I went into this movie as a highly sympathetic viewer, but left strangely unmoved by the film's portrayal of these moving real life incidents. Personally I have a hard time watching violence on screen and so the spearing of the men was jolting for me, and this scene is vividly and believably captured in the film. I was truly saddened by it. However, as all of the men, including Saint, felt like strangers to me, the scene isn't as nearly as emotionally affecting as it might have been.

It is apparent that the producers of this film have genuine respect for the Waodani, demonstrated in their decision to use many actual Waodani tribe members in the cast, to use the Waodani language in the film (with English subtitles), and by the care they have taken to accurately depict the details of Waodani life. Most importantly, the film chooses to tell much of the story from the Waodani perspective, presumably so that we can understand them better.

Unfortunately, the characterizations of the Waodani don't go very deep either, perhaps due to the limitation of using non-actors in many of these roles. And because so much time is spent with the Waodani, there isn't much time left over to develop deeper characterizations of any of the missionaries, including Saint.

Another unfortunate aspect of the film is its score, which telegraphs events and emotions ahead of time and has a certain "ooga booga" effect that works against the filmmakers' intention of not stereotyping the Waodani.

I thought that the role of Mincayani (Louis Leonardo) was perhaps the best-played in the film. Interestingly, this role is not based on a real person, but is a composite character based on an actual tribesman named Mincaye and several other tribesman. Mincayani's intensity of animosity towards the "foreigners" makes him a fierce leader among the Waodani. Leonardo's charismatic portrayal generates interest and is believable. Nevertheless, the scene in which he shows remorse immediately after spearing to death the missionary Nate Saint is somewhat confusing. Is he troubled because in his dying moments, Nate Saint seems have mumbled to him a Waodoni phrase: "I want to be your sincere friend?" But soon afterward, we see he is no longer remorseful.

The widow Elisabeth Eliot (Beth Bailey) and Nat Saint's sister Rachel (Sara Kathryn Bakker) coming to live with the Waodani is presented without enough exposition to make it believable. We see Dayumae (Christina Souza), a woman who had escaped death by fleeing the Waodanis and being taken in by the missionary women, becomes a "bridge" by which the widows are able to make contact with the tribe. But in the film all of this happens too easily and smoothly, and it seems to happen almost in a week's time. The film should have attempted to at least show how the women processed their grief and anger. In real life, the widows did not live with the Waodanis until two years later.

Final Assessments
By not revealing enough the intense, intelligent faith in God that motivated these fine young men and women, the filmmakers unintentionally make these missionaries seem like unreal figures who are dangerously naive and lacking in common sense. They miss an opportunity to give people a more meaningful look into the heart of missions.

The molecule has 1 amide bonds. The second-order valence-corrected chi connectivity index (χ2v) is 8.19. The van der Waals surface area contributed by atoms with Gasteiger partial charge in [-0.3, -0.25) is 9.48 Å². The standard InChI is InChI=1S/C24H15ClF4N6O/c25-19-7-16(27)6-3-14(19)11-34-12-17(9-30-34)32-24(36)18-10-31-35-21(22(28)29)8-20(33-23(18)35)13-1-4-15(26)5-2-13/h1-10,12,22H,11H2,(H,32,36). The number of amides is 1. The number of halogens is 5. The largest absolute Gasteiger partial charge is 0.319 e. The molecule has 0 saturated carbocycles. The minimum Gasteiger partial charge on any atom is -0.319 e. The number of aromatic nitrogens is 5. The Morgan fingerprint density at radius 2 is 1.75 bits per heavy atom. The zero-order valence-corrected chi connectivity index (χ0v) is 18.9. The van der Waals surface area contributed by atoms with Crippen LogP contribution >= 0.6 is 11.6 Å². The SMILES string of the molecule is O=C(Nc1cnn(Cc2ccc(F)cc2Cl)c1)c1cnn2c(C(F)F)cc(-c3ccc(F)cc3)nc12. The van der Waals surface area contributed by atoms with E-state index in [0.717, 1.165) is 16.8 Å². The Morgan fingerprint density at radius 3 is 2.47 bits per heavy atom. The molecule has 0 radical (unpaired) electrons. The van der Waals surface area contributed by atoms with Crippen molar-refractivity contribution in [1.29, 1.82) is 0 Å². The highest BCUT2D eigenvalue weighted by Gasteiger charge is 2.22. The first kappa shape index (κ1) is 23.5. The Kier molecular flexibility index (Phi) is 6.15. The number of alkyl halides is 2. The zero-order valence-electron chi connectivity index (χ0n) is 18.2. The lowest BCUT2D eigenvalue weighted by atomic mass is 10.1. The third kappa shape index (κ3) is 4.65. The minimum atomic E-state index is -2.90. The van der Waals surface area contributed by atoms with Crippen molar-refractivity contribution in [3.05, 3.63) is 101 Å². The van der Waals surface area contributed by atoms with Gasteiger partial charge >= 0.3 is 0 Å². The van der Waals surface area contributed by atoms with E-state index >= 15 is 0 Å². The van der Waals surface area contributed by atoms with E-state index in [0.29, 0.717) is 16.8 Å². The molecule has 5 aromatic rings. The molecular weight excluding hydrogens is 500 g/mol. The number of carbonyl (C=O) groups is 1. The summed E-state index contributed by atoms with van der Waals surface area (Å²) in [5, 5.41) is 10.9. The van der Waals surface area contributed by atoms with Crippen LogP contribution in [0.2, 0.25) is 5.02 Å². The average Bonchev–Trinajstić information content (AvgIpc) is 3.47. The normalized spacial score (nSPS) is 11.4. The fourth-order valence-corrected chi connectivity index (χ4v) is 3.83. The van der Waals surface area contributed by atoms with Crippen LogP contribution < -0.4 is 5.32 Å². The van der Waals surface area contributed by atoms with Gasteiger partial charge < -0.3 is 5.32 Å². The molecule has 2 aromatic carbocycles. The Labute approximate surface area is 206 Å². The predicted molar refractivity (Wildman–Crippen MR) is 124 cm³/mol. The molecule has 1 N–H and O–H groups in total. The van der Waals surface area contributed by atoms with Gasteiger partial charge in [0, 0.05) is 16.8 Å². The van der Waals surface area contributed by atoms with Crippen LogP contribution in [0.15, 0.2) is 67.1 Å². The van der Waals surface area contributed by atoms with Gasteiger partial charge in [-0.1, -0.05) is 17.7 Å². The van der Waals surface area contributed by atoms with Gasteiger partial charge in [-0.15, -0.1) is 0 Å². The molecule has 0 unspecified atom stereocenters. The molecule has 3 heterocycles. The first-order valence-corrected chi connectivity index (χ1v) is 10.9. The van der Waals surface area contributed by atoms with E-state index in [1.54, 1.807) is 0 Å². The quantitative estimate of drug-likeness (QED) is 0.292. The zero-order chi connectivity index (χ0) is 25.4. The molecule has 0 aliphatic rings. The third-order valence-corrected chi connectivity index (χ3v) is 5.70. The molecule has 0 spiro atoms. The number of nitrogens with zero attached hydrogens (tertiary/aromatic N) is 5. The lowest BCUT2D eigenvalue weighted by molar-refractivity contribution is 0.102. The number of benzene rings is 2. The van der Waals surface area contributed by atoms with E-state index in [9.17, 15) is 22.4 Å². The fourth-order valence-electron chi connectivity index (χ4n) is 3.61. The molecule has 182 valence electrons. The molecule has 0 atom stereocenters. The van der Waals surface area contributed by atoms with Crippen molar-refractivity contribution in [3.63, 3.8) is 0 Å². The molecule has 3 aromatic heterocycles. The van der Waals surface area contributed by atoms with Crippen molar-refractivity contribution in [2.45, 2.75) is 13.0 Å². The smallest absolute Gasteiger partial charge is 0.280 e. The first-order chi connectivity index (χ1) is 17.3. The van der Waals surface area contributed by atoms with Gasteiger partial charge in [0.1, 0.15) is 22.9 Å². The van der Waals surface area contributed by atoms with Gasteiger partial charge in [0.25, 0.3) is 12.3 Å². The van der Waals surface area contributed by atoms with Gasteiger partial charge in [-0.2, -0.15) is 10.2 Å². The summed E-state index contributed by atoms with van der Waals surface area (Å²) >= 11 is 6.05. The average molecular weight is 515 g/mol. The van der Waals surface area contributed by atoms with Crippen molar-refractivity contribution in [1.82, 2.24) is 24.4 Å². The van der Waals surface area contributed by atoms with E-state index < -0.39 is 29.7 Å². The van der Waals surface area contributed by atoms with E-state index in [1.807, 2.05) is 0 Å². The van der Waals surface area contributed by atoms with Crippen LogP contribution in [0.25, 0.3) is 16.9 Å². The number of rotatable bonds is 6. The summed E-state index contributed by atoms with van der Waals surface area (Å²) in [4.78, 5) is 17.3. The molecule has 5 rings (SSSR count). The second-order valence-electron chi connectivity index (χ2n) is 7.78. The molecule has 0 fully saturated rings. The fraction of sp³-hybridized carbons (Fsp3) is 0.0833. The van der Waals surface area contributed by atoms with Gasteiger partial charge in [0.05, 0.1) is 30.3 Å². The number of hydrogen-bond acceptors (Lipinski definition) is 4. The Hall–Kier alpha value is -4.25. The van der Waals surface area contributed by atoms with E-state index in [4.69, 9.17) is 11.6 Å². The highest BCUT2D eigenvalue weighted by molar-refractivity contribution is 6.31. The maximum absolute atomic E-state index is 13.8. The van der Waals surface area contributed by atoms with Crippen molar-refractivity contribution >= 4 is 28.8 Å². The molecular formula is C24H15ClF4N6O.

The film's climatic confrontation between Mincayani and Steve Saint, when Mincayani confesses to Steve that he was the one who speared his father to death, doesn't pack the emotional wallop that is its filmmakers clearly intended it to, for two reasons. One is that these two characters have barely interacted in the film before this moment; second, each of them is still quite a mystery. The film simply has not built up to this moment, and the anguish expressed in the scene by both actors feels forced.

Chad Allen's acting is good, but not transcendent enough to make up for the missing elements in the writing and direction. In the end, what makes End of the Spear less than effective is not Chad Allen's acting ability, or the controversy surrounding his casting, but the film's dramatic flaws and shortcomings.

Nevertheless in their choice of Allen as lead, the filmmakers seem to have undercut their message. The producers (including Steve Saint) sincerely believe that God orchestrated the series of events that led to their choice of Allen, and I respect their willingness to share about the process with those who have asked them about it. Nevertheless, it seems that in reaching out to Mr. Allen, the story has indeed shifted somewhat away from the film and over to Mr. Allen and his activities on behalf of homosexuals.

Allen has not thus far shown that being a part of this movie has changed his mind about homosexuality. On the other hand, it seems somehow that participating in this film has been a means for Mr. Allen to try to reconcile his notions of spirituality with his homosexual lifestyle.

As the credits roll during End of the Spear, scenes of the real Steve Saint and the real "Mincayani", from the documentary "Beyond the Gates of Splendor" are shown. I was surprised at how much more authentic, powerful and real these brief scenes felt than the drama we had just watched. Perhaps Every Tribe Entertainment's strength is the documentary rather than the dramatic feature.

See also my related posts End of the Spear-- The Story Behind the Story and End of the Spear: Is the Real Message of Jim Elliot and Nate Saint Being Overshadowed?

Sunday, January 29, 2006

End of the Spear Review Coming Soon

I saw the movie this past Friday and have since been gathering my thoughts and writing a post summarizing my reaction both to the film and the controversy surrounding it.

I hope to have this new article posted sometime on Monday.

Blessings to you.

Thursday, January 26, 2006

A Few Righteous Rants